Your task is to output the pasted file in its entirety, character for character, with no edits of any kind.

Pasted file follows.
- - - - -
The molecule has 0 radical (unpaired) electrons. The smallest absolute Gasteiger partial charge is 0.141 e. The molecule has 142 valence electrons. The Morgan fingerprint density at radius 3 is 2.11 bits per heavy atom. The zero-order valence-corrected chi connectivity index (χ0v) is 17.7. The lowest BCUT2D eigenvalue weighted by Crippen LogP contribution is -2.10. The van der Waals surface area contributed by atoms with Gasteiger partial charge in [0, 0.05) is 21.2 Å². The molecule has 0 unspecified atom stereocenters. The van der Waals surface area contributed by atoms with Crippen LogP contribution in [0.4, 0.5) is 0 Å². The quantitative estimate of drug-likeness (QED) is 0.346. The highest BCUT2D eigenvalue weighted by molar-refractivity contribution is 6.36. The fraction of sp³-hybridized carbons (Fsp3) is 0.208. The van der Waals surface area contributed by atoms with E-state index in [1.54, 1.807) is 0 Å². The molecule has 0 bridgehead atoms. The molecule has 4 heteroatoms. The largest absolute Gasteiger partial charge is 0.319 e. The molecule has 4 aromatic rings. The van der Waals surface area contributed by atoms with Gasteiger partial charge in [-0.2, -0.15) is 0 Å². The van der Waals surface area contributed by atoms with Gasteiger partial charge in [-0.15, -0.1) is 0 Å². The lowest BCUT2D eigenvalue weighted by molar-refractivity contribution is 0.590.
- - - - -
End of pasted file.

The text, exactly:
The molecule has 0 radical (unpaired) electrons. The smallest absolute Gasteiger partial charge is 0.141 e. The molecule has 142 valence electrons. The Morgan fingerprint density at radius 3 is 2.11 bits per heavy atom. The zero-order valence-corrected chi connectivity index (χ0v) is 17.7. The lowest BCUT2D eigenvalue weighted by Crippen LogP contribution is -2.10. The van der Waals surface area contributed by atoms with Gasteiger partial charge in [0, 0.05) is 21.2 Å². The molecule has 0 unspecified atom stereocenters. The van der Waals surface area contributed by atoms with Crippen LogP contribution in [0.4, 0.5) is 0 Å². The quantitative estimate of drug-likeness (QED) is 0.346. The highest BCUT2D eigenvalue weighted by molar-refractivity contribution is 6.36. The fraction of sp³-hybridized carbons (Fsp3) is 0.208. The van der Waals surface area contributed by atoms with E-state index in [1.54, 1.807) is 0 Å². The molecule has 0 bridgehead atoms. The molecule has 4 heteroatoms. The largest absolute Gasteiger partial charge is 0.319 e. The molecule has 4 aromatic rings. The van der Waals surface area contributed by atoms with Gasteiger partial charge in [-0.2, -0.15) is 0 Å². The van der Waals surface area contributed by atoms with Gasteiger partial charge in [-0.15, -0.1) is 0 Å². The lowest BCUT2D eigenvalue weighted by molar-refractivity contribution is 0.590.